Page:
How do you know you’re receiving reliable health advice?
If you have a serious health condition, such as heart disease, cancer or diabetes, you certainly want to feel that the health advice you’re getting is comprehensive and accurate. Unfortunately, doctors see case after case in their offices every day and do not have much time to spend with individual patients. Even in the case of a life-threatening disease, all you may receive with your diagnosis amounts to some prescription medications, a brochure, and a couple of fact sheets, along with a follow up appointment scheduled in a month. This is not reassuring in the least. Worry and fear do little to help you cope. However, this scenario is all too common. If you rely solely on one physician’s health advice, it’s likely you’re short changing yourself.
You need to be proactive in managing your condition. It is, after all, your life. There are some excellent doctors, as well as some who are not so excellent as you might suppose. When faced with a serious diagnosis, it behooves you to find out if your doctor is board certified. The doctor who is board certified in his or her specialty is undeniably more qualified than one who is not. Board certification means that the physician has undergone more extensive training and is required to be up to date on the latest research and therapies. If your doctor is not board certified, think seriously about seeing one who does have these additional qualifications.
It’s quite common for patients to request health advice from their friend or neighbor, who suffers from the same condition. Your friend or neighbor naturally feels empathetic to your plight and genuinely desires to give helpful health advice, if only to allay your fears. The trouble with this strategy is that every patient has a unique health history. Their program of treatment may well be contraindicated in your case. Emotional support can be quite helpful, but they are not competent to dispense legitimate medical health advice.
Let’s say you have a friend who works at the health food store and seems to know much about helpful therapies for your condition. While well-meaning, do not mistake this so-called expert as someone who is qualified to give you the best health advice. On the other hand, if your friend is a certified Master herbalist, you can be certain that the health advice they offer will be accompanied by a statement that makes you understand that such conditions should never be treated with herbs or supplements that have not been approved by your doctor. There is a great potential for severe interactions with prescribed medications. This is responsible health advice and you should heed their remarks. This person might give you a lead on a naturopathic physician for further guidance.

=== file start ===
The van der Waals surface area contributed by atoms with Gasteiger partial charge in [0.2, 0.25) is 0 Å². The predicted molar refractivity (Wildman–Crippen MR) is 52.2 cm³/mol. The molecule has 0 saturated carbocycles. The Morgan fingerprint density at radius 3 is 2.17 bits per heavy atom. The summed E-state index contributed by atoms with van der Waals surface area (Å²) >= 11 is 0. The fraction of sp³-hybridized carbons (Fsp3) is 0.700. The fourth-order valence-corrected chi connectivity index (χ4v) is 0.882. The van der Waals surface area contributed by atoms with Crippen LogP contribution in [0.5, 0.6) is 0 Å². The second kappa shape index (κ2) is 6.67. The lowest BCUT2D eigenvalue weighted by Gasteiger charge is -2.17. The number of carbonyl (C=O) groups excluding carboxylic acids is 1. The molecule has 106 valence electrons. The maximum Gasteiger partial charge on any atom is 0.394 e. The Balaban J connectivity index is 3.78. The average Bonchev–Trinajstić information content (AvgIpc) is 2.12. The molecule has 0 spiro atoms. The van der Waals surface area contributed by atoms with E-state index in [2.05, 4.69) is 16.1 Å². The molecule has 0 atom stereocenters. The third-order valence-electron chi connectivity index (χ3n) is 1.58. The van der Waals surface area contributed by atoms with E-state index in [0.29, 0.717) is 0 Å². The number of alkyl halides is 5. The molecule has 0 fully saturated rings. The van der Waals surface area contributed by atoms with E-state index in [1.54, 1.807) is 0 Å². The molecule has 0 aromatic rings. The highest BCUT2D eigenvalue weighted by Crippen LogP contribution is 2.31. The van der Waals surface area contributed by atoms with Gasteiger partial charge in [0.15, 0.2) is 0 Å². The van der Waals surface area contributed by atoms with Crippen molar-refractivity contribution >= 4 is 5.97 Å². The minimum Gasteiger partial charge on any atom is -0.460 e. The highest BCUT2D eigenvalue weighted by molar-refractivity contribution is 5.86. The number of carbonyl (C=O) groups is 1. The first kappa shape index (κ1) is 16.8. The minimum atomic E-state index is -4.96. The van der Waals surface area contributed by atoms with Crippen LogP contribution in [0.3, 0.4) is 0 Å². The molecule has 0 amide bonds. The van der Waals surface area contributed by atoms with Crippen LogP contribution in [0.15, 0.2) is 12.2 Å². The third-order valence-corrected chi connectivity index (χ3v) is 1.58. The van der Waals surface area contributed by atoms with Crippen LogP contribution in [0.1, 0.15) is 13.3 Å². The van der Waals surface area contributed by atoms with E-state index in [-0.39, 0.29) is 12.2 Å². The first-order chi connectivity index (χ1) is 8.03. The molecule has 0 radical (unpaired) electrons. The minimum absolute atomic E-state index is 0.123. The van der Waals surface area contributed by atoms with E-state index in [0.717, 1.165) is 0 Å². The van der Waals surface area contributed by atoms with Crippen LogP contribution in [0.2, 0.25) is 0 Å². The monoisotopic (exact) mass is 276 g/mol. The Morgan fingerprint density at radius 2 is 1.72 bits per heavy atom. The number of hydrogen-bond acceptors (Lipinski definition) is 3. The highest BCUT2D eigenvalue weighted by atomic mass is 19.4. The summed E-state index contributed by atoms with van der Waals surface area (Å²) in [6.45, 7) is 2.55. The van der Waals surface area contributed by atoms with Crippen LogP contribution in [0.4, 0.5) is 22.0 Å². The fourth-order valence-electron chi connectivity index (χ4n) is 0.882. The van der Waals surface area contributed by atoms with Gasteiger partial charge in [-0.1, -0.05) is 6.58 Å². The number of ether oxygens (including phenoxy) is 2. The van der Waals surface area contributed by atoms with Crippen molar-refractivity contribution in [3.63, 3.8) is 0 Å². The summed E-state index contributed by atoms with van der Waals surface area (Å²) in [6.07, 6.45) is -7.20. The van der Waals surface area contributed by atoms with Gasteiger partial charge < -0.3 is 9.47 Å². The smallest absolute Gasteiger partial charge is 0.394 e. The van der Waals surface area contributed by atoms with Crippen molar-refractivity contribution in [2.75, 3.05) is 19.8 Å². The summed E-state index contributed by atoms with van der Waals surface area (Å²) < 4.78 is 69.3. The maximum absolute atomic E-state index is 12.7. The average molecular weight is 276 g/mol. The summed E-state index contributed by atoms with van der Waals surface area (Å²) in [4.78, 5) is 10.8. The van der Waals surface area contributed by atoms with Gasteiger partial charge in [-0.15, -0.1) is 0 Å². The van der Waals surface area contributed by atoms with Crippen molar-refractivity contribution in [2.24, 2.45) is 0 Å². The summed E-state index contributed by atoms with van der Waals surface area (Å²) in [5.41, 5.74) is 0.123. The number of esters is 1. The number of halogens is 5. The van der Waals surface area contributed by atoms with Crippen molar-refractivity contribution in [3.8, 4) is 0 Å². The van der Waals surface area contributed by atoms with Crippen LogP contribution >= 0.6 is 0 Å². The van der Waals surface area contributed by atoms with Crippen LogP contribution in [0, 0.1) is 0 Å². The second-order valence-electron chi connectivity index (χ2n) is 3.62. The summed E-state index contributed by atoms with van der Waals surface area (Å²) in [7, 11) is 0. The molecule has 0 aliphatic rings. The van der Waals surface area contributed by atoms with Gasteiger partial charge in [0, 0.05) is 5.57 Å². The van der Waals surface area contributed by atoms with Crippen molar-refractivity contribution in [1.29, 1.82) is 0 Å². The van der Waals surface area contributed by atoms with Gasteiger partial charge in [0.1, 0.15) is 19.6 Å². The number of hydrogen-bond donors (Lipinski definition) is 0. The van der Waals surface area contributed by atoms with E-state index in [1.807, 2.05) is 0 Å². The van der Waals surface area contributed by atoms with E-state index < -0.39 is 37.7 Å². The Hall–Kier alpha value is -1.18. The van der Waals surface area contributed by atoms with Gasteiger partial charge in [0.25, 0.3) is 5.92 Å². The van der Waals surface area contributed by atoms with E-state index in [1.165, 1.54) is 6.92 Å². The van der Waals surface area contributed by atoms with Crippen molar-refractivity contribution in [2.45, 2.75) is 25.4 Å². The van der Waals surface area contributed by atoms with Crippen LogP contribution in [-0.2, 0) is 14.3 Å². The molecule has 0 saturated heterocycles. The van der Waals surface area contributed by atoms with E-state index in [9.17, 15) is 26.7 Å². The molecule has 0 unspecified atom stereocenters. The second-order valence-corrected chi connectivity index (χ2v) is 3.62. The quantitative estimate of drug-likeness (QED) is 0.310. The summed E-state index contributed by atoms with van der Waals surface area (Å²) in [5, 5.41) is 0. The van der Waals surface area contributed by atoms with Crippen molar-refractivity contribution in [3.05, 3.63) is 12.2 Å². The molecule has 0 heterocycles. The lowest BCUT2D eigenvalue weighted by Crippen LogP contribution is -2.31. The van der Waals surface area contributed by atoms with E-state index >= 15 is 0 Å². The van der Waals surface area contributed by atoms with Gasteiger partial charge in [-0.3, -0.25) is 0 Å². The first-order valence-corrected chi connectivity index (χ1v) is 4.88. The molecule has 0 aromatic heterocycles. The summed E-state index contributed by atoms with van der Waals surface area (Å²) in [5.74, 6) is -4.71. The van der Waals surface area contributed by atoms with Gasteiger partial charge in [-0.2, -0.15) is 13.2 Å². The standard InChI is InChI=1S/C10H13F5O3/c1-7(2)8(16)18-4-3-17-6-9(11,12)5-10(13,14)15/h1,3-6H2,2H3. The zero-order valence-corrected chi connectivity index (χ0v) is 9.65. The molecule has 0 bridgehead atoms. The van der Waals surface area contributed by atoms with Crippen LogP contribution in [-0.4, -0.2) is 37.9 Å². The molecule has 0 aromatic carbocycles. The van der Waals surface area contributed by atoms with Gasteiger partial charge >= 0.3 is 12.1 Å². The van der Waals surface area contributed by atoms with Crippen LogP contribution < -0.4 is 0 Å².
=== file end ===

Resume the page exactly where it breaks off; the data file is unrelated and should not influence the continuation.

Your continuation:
Pharmacists often know more than doctors about the medications you’re taking. When your doctor prescribes medications, do yourself a favor and consult with your pharmacist to ask about interactions and potential side effects of multiple drugs taken together. Make your pharmacist aware of every medication you take, especially if you are prescribed an additional med later on down the road.
Make an appointment with a qualified nutritionist to go over dietary concerns. Nutritionists often work in concert with a patient’s doctor to formulate a detailed nutrition plan for better management of your condition, with better results. Again, this is health advice you can use, in a proactive effort to improve your health.
Go online for additional health information on your condition. Look for research papers in medical journals, which always have bibliographies, indicating the source of the information given. Print those which you feel bear discussion with your doctor.
While there’s plenty of health advice available, it’s up to you to distinguish between that which is credible and that which is not. Stick with the real experts.
Tags: Health and Fitness